Something I’ve been grappling with lately is that I can’t really exercise. I can’t exercise like I’m used to – running about five days a week and training for big scary goals. Currently, I can’t even walk up a steep hill without feeling exhausted. I’m now one of those people who will circle the parking lot, looking for the closest spot near the entrance. To the average bystander, I just look lazy.
I’m used to being fit and I’m used to my weight being fairly static. Now, I’m deliberately slowing down my metabolism with medication and I can’t exercise. It’s not that I’m just feeling the symptoms of Graves’ disease, being fatigue. I’m totally and utterly depleted from stress. When your body has invoked an auto-immune attack, you have to rebuild your energy reserves and change your life to prevent a relapse. It is not a matter of weeks or days to recover from something this serious. And it’s not just a matter of forging through the fatigue – I can set my recovery back if I’m not careful.
I often encounter people who work with athletes and their advice seems to be quite wrong to me: they are advising me to do a 40 minute cycle when five minutes flattens me. Because I look fine and I can hold a conversation, people just don’t understand just how depleted one gets from a stress-induced illness. This is not laziness and this is not me being over-dramatic. If I was prone to drama, I would not have become so depleted in the first place because people would have listened!
Even if I were able to stay on the bike for 40 minutes, I would feel the impact of that for days if not weeks afterwards. I recently had a spike of stress again and it set me back about a week. I felt my immune system dipping and was even advised by medical practitioners to up my Vitamin C dosage. So an intense cardio work-out is not what I need now.
I’ve tried going for a gentle walk and that works quite well. I found spots in my neighbourhood where I can rest on a bench if I get a little tired. I’ve also been doing ball exercises for various muscle groups but mainly core strength. I have been doing a cycle of ball exercises, walking and the five minute cycle once a week each. In the week where I had more stress, I had to stop all exercise again.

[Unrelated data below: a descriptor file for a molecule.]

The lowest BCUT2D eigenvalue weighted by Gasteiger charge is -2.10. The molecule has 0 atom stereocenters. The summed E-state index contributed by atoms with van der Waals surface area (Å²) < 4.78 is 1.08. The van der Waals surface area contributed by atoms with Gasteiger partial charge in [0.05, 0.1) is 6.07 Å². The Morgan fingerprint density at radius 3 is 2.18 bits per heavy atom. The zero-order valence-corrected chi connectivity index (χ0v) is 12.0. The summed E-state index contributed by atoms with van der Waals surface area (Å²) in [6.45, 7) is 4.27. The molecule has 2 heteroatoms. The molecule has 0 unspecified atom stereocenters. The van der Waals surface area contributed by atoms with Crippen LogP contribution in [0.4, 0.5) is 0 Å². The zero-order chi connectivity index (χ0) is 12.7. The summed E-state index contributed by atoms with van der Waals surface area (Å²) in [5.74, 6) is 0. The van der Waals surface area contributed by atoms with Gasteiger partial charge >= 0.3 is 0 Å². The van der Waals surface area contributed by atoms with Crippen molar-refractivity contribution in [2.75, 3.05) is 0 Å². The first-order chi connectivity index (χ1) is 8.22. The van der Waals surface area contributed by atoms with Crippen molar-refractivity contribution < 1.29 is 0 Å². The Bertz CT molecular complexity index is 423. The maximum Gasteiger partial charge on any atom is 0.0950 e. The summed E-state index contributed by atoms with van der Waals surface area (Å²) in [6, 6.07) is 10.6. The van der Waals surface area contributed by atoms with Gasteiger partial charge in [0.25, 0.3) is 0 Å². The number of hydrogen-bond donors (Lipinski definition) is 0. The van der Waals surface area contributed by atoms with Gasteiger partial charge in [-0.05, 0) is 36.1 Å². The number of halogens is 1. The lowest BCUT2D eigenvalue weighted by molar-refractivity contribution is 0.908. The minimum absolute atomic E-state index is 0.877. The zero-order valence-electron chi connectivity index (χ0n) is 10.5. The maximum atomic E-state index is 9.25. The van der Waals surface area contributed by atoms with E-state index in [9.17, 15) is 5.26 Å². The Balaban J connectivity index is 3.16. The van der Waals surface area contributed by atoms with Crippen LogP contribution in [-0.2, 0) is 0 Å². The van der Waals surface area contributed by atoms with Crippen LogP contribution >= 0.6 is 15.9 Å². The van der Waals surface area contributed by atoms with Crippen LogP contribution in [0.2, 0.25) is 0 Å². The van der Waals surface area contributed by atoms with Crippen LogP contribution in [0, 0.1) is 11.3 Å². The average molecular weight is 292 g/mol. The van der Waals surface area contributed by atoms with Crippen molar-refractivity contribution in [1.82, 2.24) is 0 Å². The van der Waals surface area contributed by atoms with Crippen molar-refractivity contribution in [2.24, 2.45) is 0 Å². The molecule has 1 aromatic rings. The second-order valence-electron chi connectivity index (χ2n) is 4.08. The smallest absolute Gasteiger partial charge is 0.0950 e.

I have been pretty patient by my standards in not getting too uptight about gaining weight. Over the past few years and months I have given up alcohol, caffeine, carbonated drinks and am eating more of the things that are healthier. I was a healthy eater to start with, so there was not that much refining that could be done. I do feel very sorry for myself that I cannot control my weight, even though I’m eating well. The one weakness I do have is sugar, primarily chocolate. I feel that I have really done so much to work towards healing and recovery that I really deserve just one indulgence.
For someone who used to say ‘my biggest health problem is sinus’, this is quite a different landscape. And I do find it enormously frustrating. I’m a person of action. I like to get things done, take ownership and put plans in place. For me to reign in exercise to this degree after being idle for months, is actually very hard. Sadly, even my fat pants are now becoming tight. I don’t fancy buying a new wardrobe for my expanding physique so something must be done.
In the reading and research I have done, I have noticed how much yoga comes up as a healing form of exercise. I have previously done the 90 minute gruelling sessions of Bikram yoga in a sauna environment, as it was at my level of intensity. Now, I think it would kill me. But I have resolved to try restorative yoga this week to dip my toe in the water.
I remember getting advice from Bio-Kinetics I was attending that the yoga was not at all compatible with running. The statement she used was ‘you don’t see any people from India winning marathons’. I was quite sad to have to give up yoga as I really enjoyed the intensity, the progress I was making and how great I felt afterwards. Perhaps this is my chance to improve my flexibility and to invest in a new regime of exercise that is health-building.